Employment Agreements

Employment agreement

Even for entry-level jobs, many employers require new hires to sign employment agreements these days.  These agreements set out the basic legal relationship between the employee and the company and generally they are a good thing.  It doesn't really matter what they say, because unless you are a high-level and much-sought-after employee, you're not going to have much success in getting them to change any of the terms.  But you should read the agreement and make sure you understand it.  Probably the most important time to read it is when you quit or (god forbid) you are fired, because some of the terms survive your employment.

Some employers will just include some of the items in an employee manual or handbook, rather than have you sign an agreement.  Below are some things you might see in an employment agreement.  BTW, I'm not giving legal advice here, just describing what I've seen in employee agreements.  If you have any questions about the legal document you are signing, you'll have to talk to a lawyer.

  • Responsibilities - This is can be as simple as a job title or it may be a full description of the responsibilities you are expected to perform.  You may also see a 'Best Efforts' clause which says you agree to perform the job 'faithfully, industriously and to the best of your ability, experience and talents' at a location which the company dictates.  You'll probably have to agree to abide by the rules and regulations of the new company, too.
  • Compensation - What you'll be paid, and when.  It may also mention the vacation pay policy (whether you get paid for unused vacation or sick time).  If you get a commission or part of your pay depends on performance, it will be spelled out here too.
  • Confidentiality - Your employer will want to make sure that you are legally bound not to divulge any company secrets to anyone, unless you are compelled to by a legal proceeding against the company.  Take this seriously.  There will usually be a clause which states that your obligation of confidentiality will last for some period (6 months to 5 years, for example) after you leave - whether you are fired or quit.
  • Previous employer information - To protect themselves, your new company may want you to confirm that you aren't bringing any confidential information from a previous company - which could include business plans, customer lists, software libraries, or any other proprietary information.
  • Ownership of company information - the company may want to establish that any documents or media that contain company information or information about the business, operations, plans and personnel are owned by the company, even if you prepare them.  They may require that during your employment you not remove any company information from the premises unless you have to for your job, and that you return all company information when you leave.
  • Ownership of workproduct and inventions - Especially if you are in a technology company, you will be required to assign all copyrights, patents, and other intellectual property rights in anything you do for the company to the company.  And you'll agree to provide them with whatever assistance they need to file for patents, etc. (maybe even after you leave).  Some companies take the position that ANYTHING you produce while in their employment belongs to them, even if you do it on your own time.  If you are building a killer app at night and on weekends, you had better find out whether your employer is going to own it when you are done.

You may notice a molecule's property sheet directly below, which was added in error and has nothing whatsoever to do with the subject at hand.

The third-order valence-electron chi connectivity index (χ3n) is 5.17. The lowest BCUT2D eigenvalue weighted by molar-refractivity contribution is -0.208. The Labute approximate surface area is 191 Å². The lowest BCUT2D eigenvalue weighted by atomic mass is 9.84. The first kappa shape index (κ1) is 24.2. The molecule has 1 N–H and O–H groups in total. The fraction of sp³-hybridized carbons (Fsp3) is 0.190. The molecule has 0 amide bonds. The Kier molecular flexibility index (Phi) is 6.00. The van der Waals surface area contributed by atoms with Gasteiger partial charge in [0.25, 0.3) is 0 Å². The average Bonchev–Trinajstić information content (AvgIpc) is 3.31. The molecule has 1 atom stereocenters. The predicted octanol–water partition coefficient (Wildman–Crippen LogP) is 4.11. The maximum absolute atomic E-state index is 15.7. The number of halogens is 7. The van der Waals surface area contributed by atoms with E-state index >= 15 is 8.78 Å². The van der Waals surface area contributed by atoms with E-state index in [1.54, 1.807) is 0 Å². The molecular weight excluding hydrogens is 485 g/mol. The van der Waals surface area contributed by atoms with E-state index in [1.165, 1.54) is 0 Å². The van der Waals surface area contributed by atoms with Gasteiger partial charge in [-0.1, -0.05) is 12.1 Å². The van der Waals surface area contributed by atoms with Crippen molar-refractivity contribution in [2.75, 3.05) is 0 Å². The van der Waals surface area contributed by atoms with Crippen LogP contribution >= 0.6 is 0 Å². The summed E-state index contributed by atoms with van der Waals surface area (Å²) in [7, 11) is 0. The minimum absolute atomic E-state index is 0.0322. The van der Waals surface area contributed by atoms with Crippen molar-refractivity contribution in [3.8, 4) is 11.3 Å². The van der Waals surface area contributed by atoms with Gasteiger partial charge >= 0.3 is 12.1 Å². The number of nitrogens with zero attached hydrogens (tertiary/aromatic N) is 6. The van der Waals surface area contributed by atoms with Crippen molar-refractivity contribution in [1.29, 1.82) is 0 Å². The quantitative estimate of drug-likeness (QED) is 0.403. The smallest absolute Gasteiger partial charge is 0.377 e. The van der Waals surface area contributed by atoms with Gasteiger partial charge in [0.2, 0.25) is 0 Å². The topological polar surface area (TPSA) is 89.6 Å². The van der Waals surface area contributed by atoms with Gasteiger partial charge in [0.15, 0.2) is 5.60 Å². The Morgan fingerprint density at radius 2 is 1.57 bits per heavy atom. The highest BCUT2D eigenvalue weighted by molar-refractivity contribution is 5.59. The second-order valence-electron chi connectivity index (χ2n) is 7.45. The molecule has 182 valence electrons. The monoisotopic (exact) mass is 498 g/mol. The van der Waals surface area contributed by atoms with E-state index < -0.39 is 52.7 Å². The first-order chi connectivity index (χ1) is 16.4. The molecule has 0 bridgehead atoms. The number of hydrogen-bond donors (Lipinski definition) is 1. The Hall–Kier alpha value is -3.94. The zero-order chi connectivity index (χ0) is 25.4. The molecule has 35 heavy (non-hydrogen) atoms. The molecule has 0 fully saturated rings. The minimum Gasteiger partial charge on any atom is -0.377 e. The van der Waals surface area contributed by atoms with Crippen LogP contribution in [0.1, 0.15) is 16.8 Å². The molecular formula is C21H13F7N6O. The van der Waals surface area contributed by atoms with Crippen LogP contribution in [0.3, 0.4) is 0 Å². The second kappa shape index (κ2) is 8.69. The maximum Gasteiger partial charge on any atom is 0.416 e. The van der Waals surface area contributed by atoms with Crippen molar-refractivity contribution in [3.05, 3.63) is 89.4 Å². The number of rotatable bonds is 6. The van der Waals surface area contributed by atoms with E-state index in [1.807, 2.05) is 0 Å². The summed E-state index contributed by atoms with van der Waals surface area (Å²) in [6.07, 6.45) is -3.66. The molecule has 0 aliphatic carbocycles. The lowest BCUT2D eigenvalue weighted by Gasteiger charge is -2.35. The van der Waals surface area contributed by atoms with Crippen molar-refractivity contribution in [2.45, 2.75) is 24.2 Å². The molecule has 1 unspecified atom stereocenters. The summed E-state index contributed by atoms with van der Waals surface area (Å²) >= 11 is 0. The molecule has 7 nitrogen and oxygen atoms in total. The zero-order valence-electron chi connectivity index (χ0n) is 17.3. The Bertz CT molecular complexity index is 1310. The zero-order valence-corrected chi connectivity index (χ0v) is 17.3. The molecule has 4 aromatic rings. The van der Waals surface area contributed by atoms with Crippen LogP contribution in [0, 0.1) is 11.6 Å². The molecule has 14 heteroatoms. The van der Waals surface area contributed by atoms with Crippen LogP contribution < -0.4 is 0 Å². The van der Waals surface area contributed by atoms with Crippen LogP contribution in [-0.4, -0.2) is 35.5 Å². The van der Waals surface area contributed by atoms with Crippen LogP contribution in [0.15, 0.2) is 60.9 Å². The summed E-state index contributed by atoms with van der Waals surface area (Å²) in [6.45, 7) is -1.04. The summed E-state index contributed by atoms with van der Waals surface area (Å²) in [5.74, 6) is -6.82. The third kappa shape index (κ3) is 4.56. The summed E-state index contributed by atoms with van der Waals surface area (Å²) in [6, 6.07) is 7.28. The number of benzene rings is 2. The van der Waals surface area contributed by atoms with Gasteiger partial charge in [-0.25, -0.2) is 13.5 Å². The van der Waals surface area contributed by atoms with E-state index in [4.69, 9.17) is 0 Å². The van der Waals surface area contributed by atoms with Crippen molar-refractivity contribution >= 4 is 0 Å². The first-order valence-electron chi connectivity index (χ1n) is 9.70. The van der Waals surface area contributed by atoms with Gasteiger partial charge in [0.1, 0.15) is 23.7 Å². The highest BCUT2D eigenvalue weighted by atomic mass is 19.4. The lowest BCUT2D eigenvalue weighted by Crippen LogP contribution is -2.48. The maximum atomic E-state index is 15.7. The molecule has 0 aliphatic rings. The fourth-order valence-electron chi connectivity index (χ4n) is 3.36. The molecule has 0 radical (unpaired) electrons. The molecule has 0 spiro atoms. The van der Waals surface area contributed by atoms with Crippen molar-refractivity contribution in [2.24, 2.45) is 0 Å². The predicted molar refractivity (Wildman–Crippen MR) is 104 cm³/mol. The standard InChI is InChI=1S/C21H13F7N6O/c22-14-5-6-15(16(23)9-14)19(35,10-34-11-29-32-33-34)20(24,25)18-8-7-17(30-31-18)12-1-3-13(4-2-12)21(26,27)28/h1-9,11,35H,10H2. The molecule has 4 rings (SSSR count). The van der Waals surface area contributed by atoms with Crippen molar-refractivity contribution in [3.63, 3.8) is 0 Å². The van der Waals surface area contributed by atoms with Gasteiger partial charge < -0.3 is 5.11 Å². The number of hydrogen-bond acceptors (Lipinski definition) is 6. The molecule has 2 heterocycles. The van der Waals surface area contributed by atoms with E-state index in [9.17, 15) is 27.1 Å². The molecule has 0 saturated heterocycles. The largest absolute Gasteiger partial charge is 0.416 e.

• Term and termination - For the most part, you can expect to be an 'employee at-will' - meaning there is no set period for your employment, and you can quit or be fired at any time for any reason - or no reason at all.  It also means that your job duties, title, compensation, benefits and the company's policies and procedures can be changed at any time.  If you are entitled to any severance (rare for a junior employee), it will be spelled out here.
  •  Non-compete agreement - Some companies will demand that you not work for a competitor for some period after leaving.  THIS IS ILLEGAL IN SOME STATES.  In California, the company cannot restrict who you subsequently work for, unless you have a special arrangement with the company.  
  • Non-solicitation of company employees - You may be required not to hire or interview any current employees of the company for some period of time after you leave.
  • General stuff - At the end of every agreement is some boilerplate stuff about how this is the whole agreement between the parties (no side agreements), how the agreement can be modified, and that even if one part of the agreement is found to be illegal or unenforceable, the rest of the agreement is still enforced.
Most of this stuff is pretty straightforward, and as I said, you don't have much leeway to change it anyway.  One area of concern is if you have any side interests which might be considered similar to the company's business.  Let's say you are a programmer and you've written an app that enables your buddies to play 'beer bingo' (email me if you want to know what this is - I just made it up).  You get a job at a social networking company and a year later your app goes viral.  The company could try to claim your app is sufficiently similar to their business that they own the app.  You don't want to be in this situation, believe me.  If you have any personal intellectual property you are bringing to a company, go to HR BEFORE you are hired and have them draft an agreement that excludes it.  And if you start working on something interesting on your own after you are hired, go to HR and make sure they agree it is your own.  You may think you can hide it and it would be awkward to talk to HR, but it is much easier to get their agreement ahead of time and it will save you a lot of grief.
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